Helping Babies Cope With Stress and Learn to Sleep

We’ve all seen the warnings that sleep training causes so much stress to a baby that cortisol floods the brain, killing neurons and altering development.

Even without these alarming stories, most parents considering sleep training naturally worry about how stressful it is to a baby. None of us like to hear our babies cry. It makes us feel stressed, and the baby probably feels the same way. But how stressful is it? And is it damaging to a baby’s brain?

Despite decades of research on sleep training, most studies have focused on outcomes related to sleep and daytime behavior, but few have examined babies’ stress responses to this change. Those that warn that letting babies cry is damaging to their brains cite studies of babies that were subjected to chronic neglect or abuse or raised in orphanages and lacking strong attachment figures. These are examples of chronic, toxic stress. They are deeply saddening to me, but I’m not convinced that they tell me, or any other loving parent, much about the effects of sleep training my little girl.

This has left me digging through reams of research, trying to put sleep training in perspective among other sources of infant stress. A good place to start is the American Academy of Pediatrics’ (AAP) recently released report entitled The Lifelong Effects of Early Childhood Adversity and Toxic Stress [1] and an accompanying policy statement. The AAP report gives us a framework for looking at stress that I think is very useful. It defines 3 types of stress responses in children: Continue reading

Infant Sleep Research: Bedsharing, Self-Soothing, and Sleep Training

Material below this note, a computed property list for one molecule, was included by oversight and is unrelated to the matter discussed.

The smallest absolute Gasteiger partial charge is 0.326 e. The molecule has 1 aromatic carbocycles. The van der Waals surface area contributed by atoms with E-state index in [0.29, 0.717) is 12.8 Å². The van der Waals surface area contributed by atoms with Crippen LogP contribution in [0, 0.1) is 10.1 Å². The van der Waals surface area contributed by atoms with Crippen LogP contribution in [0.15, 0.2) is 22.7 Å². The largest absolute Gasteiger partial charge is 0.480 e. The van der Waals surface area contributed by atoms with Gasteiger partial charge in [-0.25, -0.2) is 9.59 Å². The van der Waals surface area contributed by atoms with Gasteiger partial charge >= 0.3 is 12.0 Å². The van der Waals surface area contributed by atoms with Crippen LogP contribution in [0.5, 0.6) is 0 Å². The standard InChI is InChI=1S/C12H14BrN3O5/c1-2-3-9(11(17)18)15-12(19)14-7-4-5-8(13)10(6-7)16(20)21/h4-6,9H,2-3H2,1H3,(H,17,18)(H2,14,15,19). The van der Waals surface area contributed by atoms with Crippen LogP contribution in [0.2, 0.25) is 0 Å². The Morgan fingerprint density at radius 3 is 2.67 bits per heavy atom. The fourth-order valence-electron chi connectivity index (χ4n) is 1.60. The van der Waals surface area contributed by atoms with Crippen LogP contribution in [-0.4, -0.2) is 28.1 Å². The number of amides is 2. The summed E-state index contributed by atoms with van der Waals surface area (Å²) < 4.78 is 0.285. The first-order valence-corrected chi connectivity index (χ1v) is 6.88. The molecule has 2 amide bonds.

This is the fifth post in my sleep series. In my last post, I discussed how my view of infant sleep has evolved to be more inclusive of a wide range of solutions that can work in different families. In this post, I look at what the research tells us about infant sleep across the spectrum of nighttime parenting philosophies.

[Please note: It is beyond the scope of this article to discuss the bedsharing/crib/SIDS/suffocation debate, but suffice it to say that parents should pay careful attention to making baby’s sleep environment safe, whether the baby bedshares or sleeps in a crib.]

Bedsharing Infant Sleep

Let’s say that you choose to bedshare. You feel that the best place for your baby is right by your side, in your own bed. (I use the term “bedsharing,” because the more commonly used “cosleeping” can also mean sharing a room but sleeping on separate surfaces.) Many parents choose to bedshare because it just feels right, even if they had carefully prepared a crib before the baby’s arrival. BabyC slept in my bed for a couple of weeks early in her life, though it was not my plan and ultimately ended up not being the choice that Husband and I made. Still, in those weeks, I felt a real shift in my bond with BabyC. It certainly made breastfeeding during the night easier, and it was sweet to wake up and watch her sleeping next to me. I understand the choice to bedshare, and I think that for many families, it can have numerous benefits. These benefits are not well-defined by research, however. For example, I have yet to find study that investigates if bedsharing actually increases infant attachment. Continue reading

Sleep Solutions for Every Baby

This is my fourth post in my evolving series on infant sleep.